3 Numerical model
While simple models are useful for building intuition for complex phenomena, their efficacy must in general be compared against experimental results. The framework we followed in Sect. 2 was tested in a laboratory using tanks of water and colored brine (Morton et al. 1956). For the highly compressible environments spanning multiple density scale heights of interest to us, laboratory experiments are impractical. The Earth’s troposphere possesses only a single density scale height when we are interested in semiinfinite atmospheres with relevant dynamics playing out over three or more density scale heights (orders of magnitude different densities). Even for the densest gases, building a column of multiple density scale heights would be prohibitively impractical. Using sulfurhexafluoride with µ = 146 g mol^{−1}, for example, building a column of three density scale heights would be H = γk_{B}T/µg ~ 7 km in height using Earth’s gravity and surface temperature, taller than any manmade structure and rivaling the height of Mount Everest. Furthermore, it would require an immense heat source to sustain an adiabatic gradient over that distance because its adiabatic lapse rate would be far steeper than the surrounding atmosphere’s. Given the obvious impracticality of constructing such an apparatus, we instead employ numerical models to perform computational experiments to test our model and account for the highly chaotic nature of turbulence. We seek to do this in a straightforward, easily reproducible way. However, cognizant of the possible biases that result from our assumptions and the limits of fluid dynamical simulations, we discuss confounding factors and additional tests in Sect. 6.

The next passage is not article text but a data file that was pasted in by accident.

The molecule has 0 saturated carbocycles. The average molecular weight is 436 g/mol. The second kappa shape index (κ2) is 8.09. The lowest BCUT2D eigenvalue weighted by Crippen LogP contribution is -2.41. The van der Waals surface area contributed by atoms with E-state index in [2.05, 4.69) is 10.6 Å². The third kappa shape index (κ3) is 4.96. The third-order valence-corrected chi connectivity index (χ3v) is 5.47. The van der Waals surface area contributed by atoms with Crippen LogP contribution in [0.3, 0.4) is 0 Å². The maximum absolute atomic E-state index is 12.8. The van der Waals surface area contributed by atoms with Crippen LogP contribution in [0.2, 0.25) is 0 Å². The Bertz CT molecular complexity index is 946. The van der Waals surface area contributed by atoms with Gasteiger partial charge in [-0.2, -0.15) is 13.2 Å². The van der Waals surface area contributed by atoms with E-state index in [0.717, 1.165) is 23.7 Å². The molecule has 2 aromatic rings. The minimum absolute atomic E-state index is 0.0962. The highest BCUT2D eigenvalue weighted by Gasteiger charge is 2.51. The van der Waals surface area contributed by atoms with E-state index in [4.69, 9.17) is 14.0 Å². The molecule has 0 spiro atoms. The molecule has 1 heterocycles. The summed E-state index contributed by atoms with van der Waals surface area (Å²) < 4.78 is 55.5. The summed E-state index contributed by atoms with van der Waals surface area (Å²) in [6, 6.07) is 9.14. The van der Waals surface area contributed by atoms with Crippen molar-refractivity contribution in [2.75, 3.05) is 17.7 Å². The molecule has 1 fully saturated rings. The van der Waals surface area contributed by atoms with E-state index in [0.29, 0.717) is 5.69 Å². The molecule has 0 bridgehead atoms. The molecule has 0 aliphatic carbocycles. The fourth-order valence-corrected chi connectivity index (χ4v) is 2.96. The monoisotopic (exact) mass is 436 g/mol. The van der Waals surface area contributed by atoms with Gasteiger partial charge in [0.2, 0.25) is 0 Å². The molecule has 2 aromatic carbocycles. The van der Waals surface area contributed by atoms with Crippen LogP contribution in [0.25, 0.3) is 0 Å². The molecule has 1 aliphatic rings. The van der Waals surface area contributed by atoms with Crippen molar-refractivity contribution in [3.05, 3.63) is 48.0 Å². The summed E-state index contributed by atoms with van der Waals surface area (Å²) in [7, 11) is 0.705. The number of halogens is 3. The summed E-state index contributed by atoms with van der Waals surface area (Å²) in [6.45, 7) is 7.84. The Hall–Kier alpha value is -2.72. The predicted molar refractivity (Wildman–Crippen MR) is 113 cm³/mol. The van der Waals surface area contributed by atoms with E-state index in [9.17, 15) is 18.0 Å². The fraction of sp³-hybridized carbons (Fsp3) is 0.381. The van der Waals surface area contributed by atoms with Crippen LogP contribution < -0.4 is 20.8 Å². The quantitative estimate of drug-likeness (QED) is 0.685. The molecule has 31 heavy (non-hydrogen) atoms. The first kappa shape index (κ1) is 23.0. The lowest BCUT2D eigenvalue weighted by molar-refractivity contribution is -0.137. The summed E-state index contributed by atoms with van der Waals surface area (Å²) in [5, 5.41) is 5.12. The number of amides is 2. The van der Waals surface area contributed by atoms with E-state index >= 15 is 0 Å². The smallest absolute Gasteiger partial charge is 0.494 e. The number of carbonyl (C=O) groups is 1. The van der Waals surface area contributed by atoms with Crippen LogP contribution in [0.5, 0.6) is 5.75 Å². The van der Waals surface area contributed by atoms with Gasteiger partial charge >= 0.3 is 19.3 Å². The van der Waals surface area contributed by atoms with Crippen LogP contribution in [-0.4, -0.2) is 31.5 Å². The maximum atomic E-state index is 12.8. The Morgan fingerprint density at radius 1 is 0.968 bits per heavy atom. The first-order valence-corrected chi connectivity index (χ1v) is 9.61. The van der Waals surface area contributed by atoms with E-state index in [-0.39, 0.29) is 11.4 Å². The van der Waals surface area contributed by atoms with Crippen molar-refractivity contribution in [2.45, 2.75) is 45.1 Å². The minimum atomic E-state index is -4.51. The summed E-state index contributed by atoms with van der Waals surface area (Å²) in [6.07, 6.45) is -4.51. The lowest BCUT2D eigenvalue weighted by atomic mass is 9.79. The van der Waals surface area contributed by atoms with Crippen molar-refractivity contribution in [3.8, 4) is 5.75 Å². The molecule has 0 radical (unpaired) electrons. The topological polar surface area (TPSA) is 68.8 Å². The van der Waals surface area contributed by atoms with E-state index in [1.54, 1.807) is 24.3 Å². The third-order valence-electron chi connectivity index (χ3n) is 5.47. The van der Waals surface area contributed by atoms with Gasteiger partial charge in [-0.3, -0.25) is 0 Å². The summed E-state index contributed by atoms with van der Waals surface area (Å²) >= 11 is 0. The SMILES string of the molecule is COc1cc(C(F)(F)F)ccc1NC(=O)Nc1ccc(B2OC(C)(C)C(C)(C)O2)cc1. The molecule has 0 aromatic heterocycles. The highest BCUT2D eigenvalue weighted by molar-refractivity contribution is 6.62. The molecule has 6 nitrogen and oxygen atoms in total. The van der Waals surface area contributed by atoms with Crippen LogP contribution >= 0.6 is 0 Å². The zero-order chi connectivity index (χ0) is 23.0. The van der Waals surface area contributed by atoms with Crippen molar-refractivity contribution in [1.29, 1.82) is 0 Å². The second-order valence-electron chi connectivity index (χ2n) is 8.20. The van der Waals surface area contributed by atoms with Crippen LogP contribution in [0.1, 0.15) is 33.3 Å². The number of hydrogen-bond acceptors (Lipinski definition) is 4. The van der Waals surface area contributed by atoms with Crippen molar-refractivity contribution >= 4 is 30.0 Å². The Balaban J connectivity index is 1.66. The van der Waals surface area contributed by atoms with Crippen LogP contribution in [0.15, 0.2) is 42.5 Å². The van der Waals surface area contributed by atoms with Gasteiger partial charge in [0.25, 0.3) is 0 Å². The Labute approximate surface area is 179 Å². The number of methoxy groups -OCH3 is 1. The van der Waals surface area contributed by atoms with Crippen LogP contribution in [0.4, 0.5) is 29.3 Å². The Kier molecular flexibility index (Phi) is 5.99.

3.1 Settings
We used the flexible SNAP software (Li & Chen 2019) to simulate a localized negative density anomaly in a deep atmosphere by numerically integrating Euler’s equations using a Riemann solver, with total energy as the conserved quantity. Because of the uncertainty in initial conditions for a storm, we assumed all condensible material has been vaporized and is therefore fully miscible in its environment. Because it has been explicitly verified against benchmark results, and to maximize simplicity and reproducibility of our results, we opted to use the initial conditions of the threedimensional Straka problem (Straka et al. 1993). First, we initiated an isentropic, ideal gas atmosphere defined by a given temperature, T_{0}, at a given pressure level that obeys Eq. (6) with an ideal gas equation of state. Embedded in the atmosphere, we introduced a buoyancy anomaly centered at z = x = y = 0 that obeys (20)